In a letter to the editor, Mr Grant continued: “The questions to ask are right in front of us. The industry for hemp-derived CBD products will exceed over $22 billion by 2022 according to the Brightfield Group.  Assuming a sharp spike in sales in The Bahamas, is it now being strongly enforced to protect the interests of a few? Twenty-two billion dollars in sales will certainly result in a loss of profits for ‘Big Pharma’ so I ask once again has the good doctor found himself in a difficult position?

“Why not issue temporary contingency permits to current active local distributors and then crackdown on those selling without permit until the government has an official position?

“Alternatively,” Mr Grant said, “why not sever the issue of CBD from THC and make a decision on that aspect only? If this is done, I believe we will find a healthy mixture of sole-proprietors along with a handful of pharmacies would be issued these permits. 

“We need answers when it comes to CBD and not simply, ‘It’s illegal.’”

Mr Grant Jr added he expected the Ministry of Environment to encourage the use of natural, biodegradable and recyclable hemp materials to accompany the 2020 ban on single-use plastics and Styrofoam.  

Comments

joeblow 5 months ago

The old adage "look before you leap" seems appropriate here. You must know the laws WITHIN the territory you are doing business BEFORE you do business. Should have known that people in Customs and Ministry of Finance would be clueless about such things!

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Sickened 5 months ago

We all know the laws but we also know that these laws are VERY rarely enforced. Unfortunately, some laws have to be ignored as they are so irrelevant in this day and age and simply soooo stupid, that to obey these laws should have you locked up for being a mindless moron. One example is the current law that makes it a crime for residents to have non-Bahamian dollars in their possession UNLESS they are on the way to a bank to deposit them. I'm sure there are many, many more as well.

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joeblow 5 months ago

... in spite of that, whenever one is investing a sizable amount of money all efforts must be taken to minimize risk. When dealing with drugs or their derivatives, get solid legal advice, until such time as the laws change or cannot be applied indiscriminately!

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truetruebahamian 5 months ago

I realise that I probably break at least ten laws in any country I currently happen to be in or pass through before I even wake up and of which I am absolutely ignorant. Others younger than me probably break more before they are even ten years old! However when I find that I have - and it is a stupid law - I smile and look forward to having it in my repertoire of things that make my life interesting and worthwhile!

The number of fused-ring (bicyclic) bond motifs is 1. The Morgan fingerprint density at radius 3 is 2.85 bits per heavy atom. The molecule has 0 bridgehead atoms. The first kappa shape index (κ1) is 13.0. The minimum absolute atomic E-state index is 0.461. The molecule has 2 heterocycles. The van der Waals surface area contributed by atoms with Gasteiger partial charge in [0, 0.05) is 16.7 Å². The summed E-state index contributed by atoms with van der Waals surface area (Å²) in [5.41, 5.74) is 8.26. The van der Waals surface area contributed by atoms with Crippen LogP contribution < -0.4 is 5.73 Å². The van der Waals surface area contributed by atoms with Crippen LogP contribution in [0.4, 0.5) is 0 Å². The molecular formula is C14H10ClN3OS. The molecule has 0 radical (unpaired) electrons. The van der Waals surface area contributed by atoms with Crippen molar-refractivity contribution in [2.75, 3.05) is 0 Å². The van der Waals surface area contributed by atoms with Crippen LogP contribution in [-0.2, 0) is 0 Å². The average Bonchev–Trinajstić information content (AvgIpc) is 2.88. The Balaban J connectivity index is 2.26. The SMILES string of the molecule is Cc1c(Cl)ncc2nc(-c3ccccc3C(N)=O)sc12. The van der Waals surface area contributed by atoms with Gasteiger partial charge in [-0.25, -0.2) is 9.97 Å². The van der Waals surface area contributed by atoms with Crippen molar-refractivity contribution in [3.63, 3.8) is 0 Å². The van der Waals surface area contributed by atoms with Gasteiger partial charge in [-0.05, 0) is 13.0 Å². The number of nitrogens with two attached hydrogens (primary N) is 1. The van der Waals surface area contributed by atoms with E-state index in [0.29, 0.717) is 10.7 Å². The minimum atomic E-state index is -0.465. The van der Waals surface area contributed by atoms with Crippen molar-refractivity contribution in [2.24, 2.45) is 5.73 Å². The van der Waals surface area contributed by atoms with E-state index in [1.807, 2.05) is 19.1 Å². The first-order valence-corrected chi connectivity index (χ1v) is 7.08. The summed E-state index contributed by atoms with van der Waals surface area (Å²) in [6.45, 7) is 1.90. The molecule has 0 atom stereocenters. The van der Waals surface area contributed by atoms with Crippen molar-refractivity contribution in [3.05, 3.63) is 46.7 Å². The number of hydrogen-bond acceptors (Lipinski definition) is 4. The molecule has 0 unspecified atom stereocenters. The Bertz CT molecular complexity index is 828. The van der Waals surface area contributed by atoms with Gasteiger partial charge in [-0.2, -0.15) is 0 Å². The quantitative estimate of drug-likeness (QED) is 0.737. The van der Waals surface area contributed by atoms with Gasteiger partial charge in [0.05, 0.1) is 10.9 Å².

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realitycheck242 5 months ago

Natural health products such as CBD oil are considered micracle products and are proving they are worth their price because of the healing and pain relief they are providing. While the world moves forward and enact legislation to support the use on these products, the Bahamas ambiguous position at this stage of the game is not helpful and maybe even deadly to the people who these products can help. This is a wave that is sweeping the world so government needs to finalize its official position and local pharmaceutical companies need to just accept this new reality.

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TheMadHatter 5 months ago

Well hopefully no Cabinet member or his family will have cancer or other serious illness. On the other hand i suppose the police would not charge them with possession anyway. If you are high in government (pun intended) or a Haitian then you dont have to worry about medicines or hospital bed availability. If you are a Bahamian, you just suffer and die. It is your sealed fate.

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bahamianson 5 months ago

people sail into our waters all the time with apparent legal guns and licences from another jurisdiction. when they get here, it is another matter because he or she may legally be able to carry and conceal in their territory but not legally in ours. it is an offence here, so one must know the law where they are.....simple.

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B_I_D___ 5 months ago

It blows me away that we have a full blown shop front, pedaling what is an illegal item in the Bahamas, and is now COMPLAINING about it now that they cannot supply. Don't take into account anything in your business model that is illegal. How people try to justify this 'because it's happening all around the world'...IT'S THE LAW!!